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Virtual reality gives better understanding

Torbay Hospital is using virtual reality technology to help improve clinicians’ understanding of what it is like to be a patient.
Virtual reality (VR) was pioneered in France last year for use as a surgical training tool, but it is believed that Torbay Hospital is the first to use it as a training tool to better understand the effects that communication, compassion, teamwork, equipment and workspace have on clinical performance and on the quality of experience a patient receives.
Nick Peres, who developed the project and is the hospital’s lead for learning technologies, said: “Patients can sometimes be overwhelmed by what is happening around them, and the PatientVR concept is about placing doctors, nurses and other frontline staff in the patient’s shoes.
“For some time, our clinical skills team has been using mannequins in staff training and although the mannequins can blink, breath, bleed and speak, they cannot portray what the patient feels or sees.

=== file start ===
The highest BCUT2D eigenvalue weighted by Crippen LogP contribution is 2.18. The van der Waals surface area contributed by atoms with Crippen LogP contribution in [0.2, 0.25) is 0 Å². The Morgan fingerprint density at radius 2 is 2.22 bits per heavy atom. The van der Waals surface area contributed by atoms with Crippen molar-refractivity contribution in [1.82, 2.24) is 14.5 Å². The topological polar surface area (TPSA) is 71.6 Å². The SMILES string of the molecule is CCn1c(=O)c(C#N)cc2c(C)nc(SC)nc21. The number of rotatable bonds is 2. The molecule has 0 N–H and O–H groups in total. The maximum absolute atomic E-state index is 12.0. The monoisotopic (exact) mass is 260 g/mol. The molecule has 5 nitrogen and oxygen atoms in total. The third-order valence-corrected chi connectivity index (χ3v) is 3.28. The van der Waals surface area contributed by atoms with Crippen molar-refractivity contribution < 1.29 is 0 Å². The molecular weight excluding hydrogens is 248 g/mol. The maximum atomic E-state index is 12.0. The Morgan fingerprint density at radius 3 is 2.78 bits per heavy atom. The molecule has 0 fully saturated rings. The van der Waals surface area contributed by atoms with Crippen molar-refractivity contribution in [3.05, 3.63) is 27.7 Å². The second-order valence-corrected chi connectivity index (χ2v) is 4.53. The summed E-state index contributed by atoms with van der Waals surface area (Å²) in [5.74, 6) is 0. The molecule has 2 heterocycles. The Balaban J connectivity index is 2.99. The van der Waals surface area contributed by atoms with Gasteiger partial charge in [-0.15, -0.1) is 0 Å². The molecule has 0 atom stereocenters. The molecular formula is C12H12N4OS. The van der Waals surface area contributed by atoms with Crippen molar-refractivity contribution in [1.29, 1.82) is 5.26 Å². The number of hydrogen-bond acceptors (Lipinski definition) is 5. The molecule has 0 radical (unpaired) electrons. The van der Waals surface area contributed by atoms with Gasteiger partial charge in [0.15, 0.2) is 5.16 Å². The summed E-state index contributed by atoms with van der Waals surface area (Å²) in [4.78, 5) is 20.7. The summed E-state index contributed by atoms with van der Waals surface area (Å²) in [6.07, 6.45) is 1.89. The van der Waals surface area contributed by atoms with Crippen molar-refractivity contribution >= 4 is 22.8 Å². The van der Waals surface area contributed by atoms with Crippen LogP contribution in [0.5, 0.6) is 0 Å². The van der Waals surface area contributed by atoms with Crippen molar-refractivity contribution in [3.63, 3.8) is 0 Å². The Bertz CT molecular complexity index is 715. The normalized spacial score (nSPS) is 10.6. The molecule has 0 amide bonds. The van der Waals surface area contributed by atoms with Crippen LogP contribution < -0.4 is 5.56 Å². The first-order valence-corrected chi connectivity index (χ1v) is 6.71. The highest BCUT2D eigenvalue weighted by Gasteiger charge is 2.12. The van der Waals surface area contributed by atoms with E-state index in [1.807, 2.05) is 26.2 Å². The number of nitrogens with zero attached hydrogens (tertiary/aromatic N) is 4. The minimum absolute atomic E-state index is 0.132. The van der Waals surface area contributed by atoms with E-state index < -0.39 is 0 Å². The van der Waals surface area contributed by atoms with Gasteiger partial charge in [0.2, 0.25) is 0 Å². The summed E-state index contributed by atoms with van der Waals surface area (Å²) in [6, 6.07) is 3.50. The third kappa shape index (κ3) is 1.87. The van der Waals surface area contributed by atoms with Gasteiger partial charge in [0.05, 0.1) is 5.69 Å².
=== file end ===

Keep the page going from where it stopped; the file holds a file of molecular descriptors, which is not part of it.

“I started to look at how we could use virtual reality to help represent the patient voice in medical education and training.”
Nick has shot a VR film of a mock patient who is experiencing chest pains. It follows their journey from ambulance to Emergency Department and on to theatre.
Medical professionals can watch this footage using a VR headset, and afterwards staff will discuss the environment, the patient’s state of mind, staff actions and interactions, and how all of these could affect the patient experience.
The PatientVR project team plans to use the low-cost equipment to film several different medical and non-medical scenarios.
Dr Kyle Stewart, medical senior house officer, said: “For the first time, virtual reality technology allows me to become the patient and feel what is like to be in their shoes.
“I immediately felt the emotions and concerns of being a patient in a pressured situation, and began to appreciate how a clinician’s actions can affect the patient’s state of mind. PatientVR provides a unique opportunity for healthcare professionals to empathise with their patients and improve the patient experience.”
Torbay Hospital is also looking into the possibility of developing PatientVR so it can review and design environments from a patient perspective. This could then be used by nervous patients as a trial run before their procedure.